We’ve wondered ever since Roku’s media streamers went on sale at Walmart about a year ago when or if the retailer’s Vudu streaming service would be available on them, and that time may be drawing near. While there’s still no official word or appearance of the channel, Dave Zatz posted an image of an upcoming June 10th Walmart ad from SlickDeals.net for the Roku HD that includes a logo for Vudu. Of course, even if the app is released, as he mentions there’s no assurance they’d be able to handle the highest quality HDX streaming, but it would be one more way to get video on-demand, and access to cloud stored Ultraviolet movies.
Based on its pre-IPO video, expect more ads, changes to its mobile offerings, and a world where all software links to Facebook.
As Facebook heads for an expected $ 100 billion debut on the stock market two weeks from today, many users of the site may be wondering what this means for their experience of the social network. The 30-minute “retail road show” video made public by Facebook yesterday to tempt investors gives some clues. Here are five of them.
Windows users appear half as interested in trying out the new Windows 8 as they did three years ago when they jumped at the chance to test drive Windows 7, data shows.
Apparently there will be big Samsung news unveiled when the calendar hits April 23. The manufacturer has launched a new teaser site with a countdown timer set to expire in the early morning hours of tomorrow, in US time at least. The site is a seemingly nonsensical tgeltaayehxnx.com, but if you put your anagram skills
theodp writes “A newly surfaced Microsoft patent application, reports GeekWire, describes a ‘user-following engine’ that analyzes your posts on Facebook, Twitter and other social media sites to deduce your mood, interests, and even your smarts. The system would then automatically adjust the search experience and results to better match those characteristics, explains Microsoft, such as changing the background color of the search interface to suit your mood, or bringing back only those search results that won’t strain your feeble brain. From the patent application: ‘In addition to skewing the search results to the user’s inferred interests, the user-following engine may further tailor the search results to a user’s comprehension level. For example, an intelligent processing module may be directed to discerning the sophistication and education level of the posts of a user. Based on that inference, the customization engine may vary the sophistication level of the customized search result.’”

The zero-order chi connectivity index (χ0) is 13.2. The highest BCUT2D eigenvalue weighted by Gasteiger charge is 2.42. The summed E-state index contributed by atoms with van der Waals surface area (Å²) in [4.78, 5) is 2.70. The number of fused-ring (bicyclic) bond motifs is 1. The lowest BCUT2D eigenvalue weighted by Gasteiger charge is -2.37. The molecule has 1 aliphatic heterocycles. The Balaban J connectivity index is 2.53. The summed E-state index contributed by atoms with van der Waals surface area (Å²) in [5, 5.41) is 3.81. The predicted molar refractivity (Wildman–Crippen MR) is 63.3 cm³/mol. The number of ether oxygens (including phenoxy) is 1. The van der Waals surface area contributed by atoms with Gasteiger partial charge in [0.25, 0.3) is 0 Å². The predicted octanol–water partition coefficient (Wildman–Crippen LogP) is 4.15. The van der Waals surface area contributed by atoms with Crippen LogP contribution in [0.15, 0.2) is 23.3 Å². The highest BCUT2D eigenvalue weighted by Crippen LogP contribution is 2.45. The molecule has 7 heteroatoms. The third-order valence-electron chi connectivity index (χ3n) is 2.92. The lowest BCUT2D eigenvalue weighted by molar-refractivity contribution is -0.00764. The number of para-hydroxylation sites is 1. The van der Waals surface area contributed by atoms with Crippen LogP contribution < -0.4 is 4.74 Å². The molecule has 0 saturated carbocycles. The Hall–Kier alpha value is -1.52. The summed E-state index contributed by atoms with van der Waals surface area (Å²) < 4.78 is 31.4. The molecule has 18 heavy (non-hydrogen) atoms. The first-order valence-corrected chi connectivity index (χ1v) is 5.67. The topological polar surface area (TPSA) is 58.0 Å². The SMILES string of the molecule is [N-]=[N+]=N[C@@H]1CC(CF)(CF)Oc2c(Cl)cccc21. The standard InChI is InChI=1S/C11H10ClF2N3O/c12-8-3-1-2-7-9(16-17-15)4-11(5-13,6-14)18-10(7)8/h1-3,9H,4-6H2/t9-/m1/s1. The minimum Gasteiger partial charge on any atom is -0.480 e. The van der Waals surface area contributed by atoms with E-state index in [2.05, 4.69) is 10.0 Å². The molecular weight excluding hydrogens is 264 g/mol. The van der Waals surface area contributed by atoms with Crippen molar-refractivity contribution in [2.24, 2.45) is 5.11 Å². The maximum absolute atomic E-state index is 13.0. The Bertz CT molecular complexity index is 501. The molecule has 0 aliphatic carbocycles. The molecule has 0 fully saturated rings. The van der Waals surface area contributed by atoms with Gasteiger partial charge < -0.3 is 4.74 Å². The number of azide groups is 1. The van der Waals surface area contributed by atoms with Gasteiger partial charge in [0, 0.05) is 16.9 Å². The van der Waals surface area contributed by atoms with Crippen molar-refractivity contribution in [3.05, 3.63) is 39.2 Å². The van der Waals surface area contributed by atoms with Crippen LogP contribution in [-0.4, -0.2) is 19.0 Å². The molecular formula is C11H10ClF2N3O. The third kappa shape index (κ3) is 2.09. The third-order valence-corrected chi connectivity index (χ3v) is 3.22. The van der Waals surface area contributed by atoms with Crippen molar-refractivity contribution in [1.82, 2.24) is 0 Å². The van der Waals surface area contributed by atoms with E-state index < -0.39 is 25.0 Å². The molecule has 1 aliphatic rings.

Read more of this story at Slashdot.
Sonosite appears to be contemplating replacing custom hardware with a tablet computer
In what might be a larger trend for makers of all kinds of screen-centric, processor-intensive technologies, engineers for portable ultrasound device maker Sonosite appear to be contemplating replacing the guts of their machines with Apple’s iPad or other tablet.
Time to put on our “skepticles” as we pore over some reportedly leaked Tegra 4 details. NVIDIA CEO Jen-Hsun Huang went on record saying that we could expect a new Tegra “every single year”, so if anything, the fourth iteration of the series is slightly overdue. Chinese site VR-Zone, however, thinks it’s got the inside skinny on how the next deployment might look. If its alleged roadmap leaks are to be believed, there will be four variants, three with a quad-core ARM Cortex A15 configuration, with clock speeds from 1.2 to 2.0GHz. What caught our eye a little more, though, was the “SP3X” flavor. Not because it favors the A9, but because it appears to bring LTE to the table right off the bat. That said, given that it’s not that long since NVIDIA announced the same for Tegra 3, we can’t help but wonder if something just got lost in translation.
A twins study sparks debate over the usefulness of medical genome sequencing.
On the steep slope of plummeting DNA sequencing costs rides the suggestion that whole-genome sequencing will soon be a part of the clinical experience for most patients. But researchers have now shown that deciphering the genetic code of most people would alert them to an increased risk for at least one of 24 common diseases, but fail to warn them about other diseases they will ultimately develop.